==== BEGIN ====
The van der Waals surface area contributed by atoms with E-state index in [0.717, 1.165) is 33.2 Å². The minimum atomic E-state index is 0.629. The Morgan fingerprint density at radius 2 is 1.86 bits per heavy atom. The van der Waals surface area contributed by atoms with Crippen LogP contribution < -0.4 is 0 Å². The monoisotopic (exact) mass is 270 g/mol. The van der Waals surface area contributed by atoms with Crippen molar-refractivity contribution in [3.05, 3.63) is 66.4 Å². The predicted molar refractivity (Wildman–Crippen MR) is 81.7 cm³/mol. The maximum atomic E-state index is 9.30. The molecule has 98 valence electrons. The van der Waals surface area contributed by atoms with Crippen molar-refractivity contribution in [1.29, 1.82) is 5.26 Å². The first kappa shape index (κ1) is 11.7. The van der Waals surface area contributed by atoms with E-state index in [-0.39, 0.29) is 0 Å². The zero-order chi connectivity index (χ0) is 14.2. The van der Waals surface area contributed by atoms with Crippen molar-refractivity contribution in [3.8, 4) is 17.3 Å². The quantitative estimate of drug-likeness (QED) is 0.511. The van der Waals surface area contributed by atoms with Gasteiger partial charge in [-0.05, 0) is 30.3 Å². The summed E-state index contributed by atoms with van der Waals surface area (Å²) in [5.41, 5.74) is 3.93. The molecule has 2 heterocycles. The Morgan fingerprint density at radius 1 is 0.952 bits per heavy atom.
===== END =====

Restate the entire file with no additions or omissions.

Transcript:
The van der Waals surface area contributed by atoms with E-state index in [0.717, 1.165) is 33.2 Å². The minimum atomic E-state index is 0.629. The Morgan fingerprint density at radius 2 is 1.86 bits per heavy atom. The van der Waals surface area contributed by atoms with Crippen LogP contribution < -0.4 is 0 Å². The monoisotopic (exact) mass is 270 g/mol. The van der Waals surface area contributed by atoms with Crippen molar-refractivity contribution in [3.05, 3.63) is 66.4 Å². The predicted molar refractivity (Wildman–Crippen MR) is 81.7 cm³/mol. The maximum atomic E-state index is 9.30. The molecule has 98 valence electrons. The van der Waals surface area contributed by atoms with Crippen molar-refractivity contribution in [1.29, 1.82) is 5.26 Å². The first kappa shape index (κ1) is 11.7. The van der Waals surface area contributed by atoms with E-state index in [-0.39, 0.29) is 0 Å². The zero-order chi connectivity index (χ0) is 14.2. The van der Waals surface area contributed by atoms with Crippen molar-refractivity contribution in [3.8, 4) is 17.3 Å². The quantitative estimate of drug-likeness (QED) is 0.511. The van der Waals surface area contributed by atoms with Gasteiger partial charge in [-0.05, 0) is 30.3 Å². The summed E-state index contributed by atoms with van der Waals surface area (Å²) in [5.41, 5.74) is 3.93. The molecule has 2 heterocycles. The Morgan fingerprint density at radius 1 is 0.952 bits per heavy atom.